Following evolutionary paths to protein-protein interactions with high affinity and selectivity.
Levin KB., Dym O., Albeck S., Magdassi S., Keeble AH., Kleanthous C., Tawfik DS.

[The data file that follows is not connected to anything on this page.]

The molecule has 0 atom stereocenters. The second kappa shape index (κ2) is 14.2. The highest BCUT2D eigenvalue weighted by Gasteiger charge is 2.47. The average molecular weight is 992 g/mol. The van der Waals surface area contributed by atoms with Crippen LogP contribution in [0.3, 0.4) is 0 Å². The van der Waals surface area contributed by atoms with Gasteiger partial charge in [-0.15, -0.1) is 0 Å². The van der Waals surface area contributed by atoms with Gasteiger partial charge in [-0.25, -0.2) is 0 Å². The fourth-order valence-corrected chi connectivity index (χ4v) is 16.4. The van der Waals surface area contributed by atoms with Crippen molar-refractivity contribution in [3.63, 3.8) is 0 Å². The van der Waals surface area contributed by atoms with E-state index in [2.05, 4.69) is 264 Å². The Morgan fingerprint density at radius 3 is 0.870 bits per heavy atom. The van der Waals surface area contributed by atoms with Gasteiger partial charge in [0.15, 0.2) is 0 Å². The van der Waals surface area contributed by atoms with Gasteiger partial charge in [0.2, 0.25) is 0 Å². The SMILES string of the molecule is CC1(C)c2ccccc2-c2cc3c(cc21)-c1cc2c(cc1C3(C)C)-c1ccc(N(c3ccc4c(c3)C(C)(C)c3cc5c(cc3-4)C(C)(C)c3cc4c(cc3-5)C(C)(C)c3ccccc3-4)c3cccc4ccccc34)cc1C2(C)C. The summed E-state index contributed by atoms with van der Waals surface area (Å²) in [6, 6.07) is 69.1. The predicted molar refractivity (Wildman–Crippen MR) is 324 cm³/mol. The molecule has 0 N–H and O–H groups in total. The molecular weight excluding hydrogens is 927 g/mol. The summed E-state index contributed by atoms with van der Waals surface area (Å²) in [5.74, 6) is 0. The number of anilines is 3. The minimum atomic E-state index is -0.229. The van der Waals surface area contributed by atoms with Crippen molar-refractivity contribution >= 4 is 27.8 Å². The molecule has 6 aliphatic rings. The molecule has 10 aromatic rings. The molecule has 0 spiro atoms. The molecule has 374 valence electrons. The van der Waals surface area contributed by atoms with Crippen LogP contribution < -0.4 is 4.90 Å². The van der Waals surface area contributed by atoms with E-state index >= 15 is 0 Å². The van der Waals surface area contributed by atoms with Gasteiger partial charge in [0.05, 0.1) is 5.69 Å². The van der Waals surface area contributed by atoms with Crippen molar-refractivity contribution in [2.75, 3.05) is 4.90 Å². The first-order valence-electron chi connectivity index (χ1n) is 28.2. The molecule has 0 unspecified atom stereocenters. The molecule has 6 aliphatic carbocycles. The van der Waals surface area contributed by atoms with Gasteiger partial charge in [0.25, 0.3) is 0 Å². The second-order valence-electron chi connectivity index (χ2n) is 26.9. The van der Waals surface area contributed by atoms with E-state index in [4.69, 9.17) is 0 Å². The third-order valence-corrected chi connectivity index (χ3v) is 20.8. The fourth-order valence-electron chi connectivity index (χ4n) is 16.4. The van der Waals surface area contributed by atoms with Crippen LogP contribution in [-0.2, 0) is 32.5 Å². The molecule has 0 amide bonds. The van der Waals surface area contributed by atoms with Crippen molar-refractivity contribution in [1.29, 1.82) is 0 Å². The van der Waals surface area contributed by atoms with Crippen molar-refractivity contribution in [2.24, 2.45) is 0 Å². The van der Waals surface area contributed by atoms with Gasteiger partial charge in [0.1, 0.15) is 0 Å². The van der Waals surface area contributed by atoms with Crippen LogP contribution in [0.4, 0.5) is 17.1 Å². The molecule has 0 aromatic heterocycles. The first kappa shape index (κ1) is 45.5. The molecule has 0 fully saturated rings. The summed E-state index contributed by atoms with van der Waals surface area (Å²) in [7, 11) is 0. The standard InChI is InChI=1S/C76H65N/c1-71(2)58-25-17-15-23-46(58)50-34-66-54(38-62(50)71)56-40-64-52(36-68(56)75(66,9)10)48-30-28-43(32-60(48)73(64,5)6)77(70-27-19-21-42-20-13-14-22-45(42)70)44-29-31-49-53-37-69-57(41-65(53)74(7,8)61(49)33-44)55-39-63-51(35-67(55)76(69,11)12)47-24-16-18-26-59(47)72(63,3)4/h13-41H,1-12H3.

How do intricate multi-residue features such as protein-protein interfaces evolve? To address this question, we evolved a new colicin-immunity binding interaction. We started with Im9, which inhibits its cognate DNase ColE9 at 10(-14) M affinity, and evolved it toward ColE7, which it inhibits promiscuously (Kd > 10(-8) M). Iterative rounds of random mutagenesis and selection toward higher affinity for ColE7, and selectivity (against ColE9 inhibition), led to an approximately 10(5)-fold increase in affinity and a 10(8)-fold increase in selectivity. Analysis of intermediates along the evolved variants revealed that changes in the binding configuration of the Im protein uncovered a latent set of interactions, thus providing the key to the rapid divergence of new Im7 variants. Overall, protein-protein interfaces seem to share the evolvability features of enzymes, that is, the exploitation of promiscuous interactions and alternative binding configurations via 'generalist' intermediates, and the key role of compensatory stabilizing mutations in facilitating the divergence of new functions.